News Article: Turbulence in the Cockpit Is a Growing Challenge
The ability of a pilot to manipulate the controls of an airliner is difficult to measure objectively at a moment in time. The recent Jet Blue Captain’s apparent mental break down suggests that there may be a need to assess the mental competence of the flight crew to perform their duties. The high visibility of this incident has captured the attention of our elected officials. As the response to the February 2009 Buffalo crash suggests, Congress is not reluctant to impose a solution through new legislation.
Assessing mental health over time is a complicated issue. As the human factor experts will attest, even the definition of symptoms would fill a lengthy textbook. Simple answers, the likely output of Congressional compromises, are blunt measurement instruments and will result in both false positives and missed identification of real problems.
Considering these circumstances, ALPA, A4A and RAA should strongly consider taking the initiative and engage the appropriate experts and propose realistic and reasonable solutions. One initial step might be guidance published via an Advisory Circular, which can be issued quickly and readily modified when (not if), the industry learns from the resulting interventions.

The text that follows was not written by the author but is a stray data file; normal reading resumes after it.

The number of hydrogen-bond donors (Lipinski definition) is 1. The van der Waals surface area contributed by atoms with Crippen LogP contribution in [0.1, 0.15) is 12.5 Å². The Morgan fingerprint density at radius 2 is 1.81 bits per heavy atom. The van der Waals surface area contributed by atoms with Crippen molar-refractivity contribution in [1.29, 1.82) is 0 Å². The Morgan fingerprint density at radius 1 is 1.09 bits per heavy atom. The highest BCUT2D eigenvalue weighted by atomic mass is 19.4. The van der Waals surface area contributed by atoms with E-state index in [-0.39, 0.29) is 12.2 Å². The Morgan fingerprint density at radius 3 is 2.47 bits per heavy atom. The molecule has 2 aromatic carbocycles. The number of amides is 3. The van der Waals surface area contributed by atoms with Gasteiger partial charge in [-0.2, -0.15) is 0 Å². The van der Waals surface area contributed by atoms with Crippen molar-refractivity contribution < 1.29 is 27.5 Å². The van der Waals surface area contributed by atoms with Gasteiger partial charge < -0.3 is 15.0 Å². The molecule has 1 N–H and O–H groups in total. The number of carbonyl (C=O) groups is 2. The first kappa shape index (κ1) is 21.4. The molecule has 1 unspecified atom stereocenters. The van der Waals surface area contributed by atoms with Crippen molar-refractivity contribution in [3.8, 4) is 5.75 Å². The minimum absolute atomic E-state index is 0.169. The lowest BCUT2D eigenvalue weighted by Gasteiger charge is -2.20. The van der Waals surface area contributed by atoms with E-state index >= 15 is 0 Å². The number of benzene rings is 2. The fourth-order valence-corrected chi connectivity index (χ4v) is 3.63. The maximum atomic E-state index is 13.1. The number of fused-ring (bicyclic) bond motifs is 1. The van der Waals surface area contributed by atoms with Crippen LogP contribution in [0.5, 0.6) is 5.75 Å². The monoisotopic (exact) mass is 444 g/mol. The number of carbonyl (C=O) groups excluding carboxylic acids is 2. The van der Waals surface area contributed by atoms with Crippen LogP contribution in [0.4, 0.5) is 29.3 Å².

This path is far more likely to create results quickly; the NPRM process, which may provide the basis for implementation of a well tested regime, will take longer. One example of an industry Initiative was Crew Resource Management (CRM) which addresses interpersonal communication, leadership, and decision making in the cockpit, which the FAA eventually mandated. JDA is poised to help on defining measures of HF: email JDA at firstname.lastname@example.org.
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